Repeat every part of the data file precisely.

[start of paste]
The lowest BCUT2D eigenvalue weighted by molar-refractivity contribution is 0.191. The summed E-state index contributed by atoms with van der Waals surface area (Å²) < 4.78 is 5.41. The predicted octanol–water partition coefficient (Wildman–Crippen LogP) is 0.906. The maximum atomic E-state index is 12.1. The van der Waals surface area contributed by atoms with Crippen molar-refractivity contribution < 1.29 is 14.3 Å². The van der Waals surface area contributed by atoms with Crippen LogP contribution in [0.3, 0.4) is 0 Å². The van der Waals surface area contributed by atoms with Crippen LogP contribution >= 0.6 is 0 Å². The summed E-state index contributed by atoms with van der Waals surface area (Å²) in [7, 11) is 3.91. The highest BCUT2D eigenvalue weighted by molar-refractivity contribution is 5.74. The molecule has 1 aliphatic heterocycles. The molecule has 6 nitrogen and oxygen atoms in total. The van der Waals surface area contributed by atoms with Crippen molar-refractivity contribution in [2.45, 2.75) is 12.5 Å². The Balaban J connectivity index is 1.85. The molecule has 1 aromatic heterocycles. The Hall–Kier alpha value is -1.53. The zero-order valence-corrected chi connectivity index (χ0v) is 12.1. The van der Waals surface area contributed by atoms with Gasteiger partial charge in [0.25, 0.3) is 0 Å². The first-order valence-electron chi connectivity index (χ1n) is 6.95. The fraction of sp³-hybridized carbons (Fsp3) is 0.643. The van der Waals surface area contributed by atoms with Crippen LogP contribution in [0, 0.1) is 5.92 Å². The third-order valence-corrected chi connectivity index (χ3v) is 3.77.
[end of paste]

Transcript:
The lowest BCUT2D eigenvalue weighted by molar-refractivity contribution is 0.191. The summed E-state index contributed by atoms with van der Waals surface area (Å²) < 4.78 is 5.41. The predicted octanol–water partition coefficient (Wildman–Crippen LogP) is 0.906. The maximum atomic E-state index is 12.1. The van der Waals surface area contributed by atoms with Crippen molar-refractivity contribution < 1.29 is 14.3 Å². The van der Waals surface area contributed by atoms with Crippen LogP contribution in [0.3, 0.4) is 0 Å². The van der Waals surface area contributed by atoms with Crippen LogP contribution >= 0.6 is 0 Å². The summed E-state index contributed by atoms with van der Waals surface area (Å²) in [7, 11) is 3.91. The highest BCUT2D eigenvalue weighted by molar-refractivity contribution is 5.74. The molecule has 1 aliphatic heterocycles. The molecule has 6 nitrogen and oxygen atoms in total. The van der Waals surface area contributed by atoms with Crippen molar-refractivity contribution in [2.45, 2.75) is 12.5 Å². The Balaban J connectivity index is 1.85. The molecule has 1 aromatic heterocycles. The Hall–Kier alpha value is -1.53. The zero-order valence-corrected chi connectivity index (χ0v) is 12.1. The van der Waals surface area contributed by atoms with Gasteiger partial charge in [0.25, 0.3) is 0 Å². The first-order valence-electron chi connectivity index (χ1n) is 6.95. The fraction of sp³-hybridized carbons (Fsp3) is 0.643. The van der Waals surface area contributed by atoms with Crippen LogP contribution in [0, 0.1) is 5.92 Å². The third-order valence-corrected chi connectivity index (χ3v) is 3.77.